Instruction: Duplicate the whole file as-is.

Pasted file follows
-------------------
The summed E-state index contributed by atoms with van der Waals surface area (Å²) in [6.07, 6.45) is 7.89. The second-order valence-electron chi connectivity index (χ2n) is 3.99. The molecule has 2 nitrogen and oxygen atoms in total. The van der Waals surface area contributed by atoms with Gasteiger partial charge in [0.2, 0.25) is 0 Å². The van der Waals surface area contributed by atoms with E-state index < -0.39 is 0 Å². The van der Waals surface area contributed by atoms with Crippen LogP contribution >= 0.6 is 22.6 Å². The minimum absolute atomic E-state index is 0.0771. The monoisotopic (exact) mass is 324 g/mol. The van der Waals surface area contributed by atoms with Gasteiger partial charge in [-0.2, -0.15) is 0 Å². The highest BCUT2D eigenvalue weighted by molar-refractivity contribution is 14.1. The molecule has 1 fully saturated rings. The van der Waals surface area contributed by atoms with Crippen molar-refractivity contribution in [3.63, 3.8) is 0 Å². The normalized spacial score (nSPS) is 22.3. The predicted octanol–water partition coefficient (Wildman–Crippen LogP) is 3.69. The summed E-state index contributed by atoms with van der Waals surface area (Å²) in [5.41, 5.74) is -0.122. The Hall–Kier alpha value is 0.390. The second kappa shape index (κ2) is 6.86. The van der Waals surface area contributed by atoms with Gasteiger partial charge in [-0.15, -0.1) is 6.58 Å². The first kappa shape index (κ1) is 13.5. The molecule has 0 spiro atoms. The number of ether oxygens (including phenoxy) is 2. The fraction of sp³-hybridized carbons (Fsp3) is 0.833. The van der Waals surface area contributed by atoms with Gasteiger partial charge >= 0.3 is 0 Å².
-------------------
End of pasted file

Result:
The summed E-state index contributed by atoms with van der Waals surface area (Å²) in [6.07, 6.45) is 7.89. The second-order valence-electron chi connectivity index (χ2n) is 3.99. The molecule has 2 nitrogen and oxygen atoms in total. The van der Waals surface area contributed by atoms with Gasteiger partial charge in [0.2, 0.25) is 0 Å². The van der Waals surface area contributed by atoms with E-state index < -0.39 is 0 Å². The van der Waals surface area contributed by atoms with Crippen LogP contribution >= 0.6 is 22.6 Å². The minimum absolute atomic E-state index is 0.0771. The monoisotopic (exact) mass is 324 g/mol. The van der Waals surface area contributed by atoms with Gasteiger partial charge in [-0.2, -0.15) is 0 Å². The highest BCUT2D eigenvalue weighted by molar-refractivity contribution is 14.1. The molecule has 1 fully saturated rings. The van der Waals surface area contributed by atoms with Crippen molar-refractivity contribution in [3.63, 3.8) is 0 Å². The normalized spacial score (nSPS) is 22.3. The predicted octanol–water partition coefficient (Wildman–Crippen LogP) is 3.69. The summed E-state index contributed by atoms with van der Waals surface area (Å²) in [5.41, 5.74) is -0.122. The Hall–Kier alpha value is 0.390. The second kappa shape index (κ2) is 6.86. The van der Waals surface area contributed by atoms with Gasteiger partial charge in [-0.15, -0.1) is 6.58 Å². The first kappa shape index (κ1) is 13.5. The molecule has 0 spiro atoms. The number of ether oxygens (including phenoxy) is 2. The fraction of sp³-hybridized carbons (Fsp3) is 0.833. The van der Waals surface area contributed by atoms with Gasteiger partial charge >= 0.3 is 0 Å².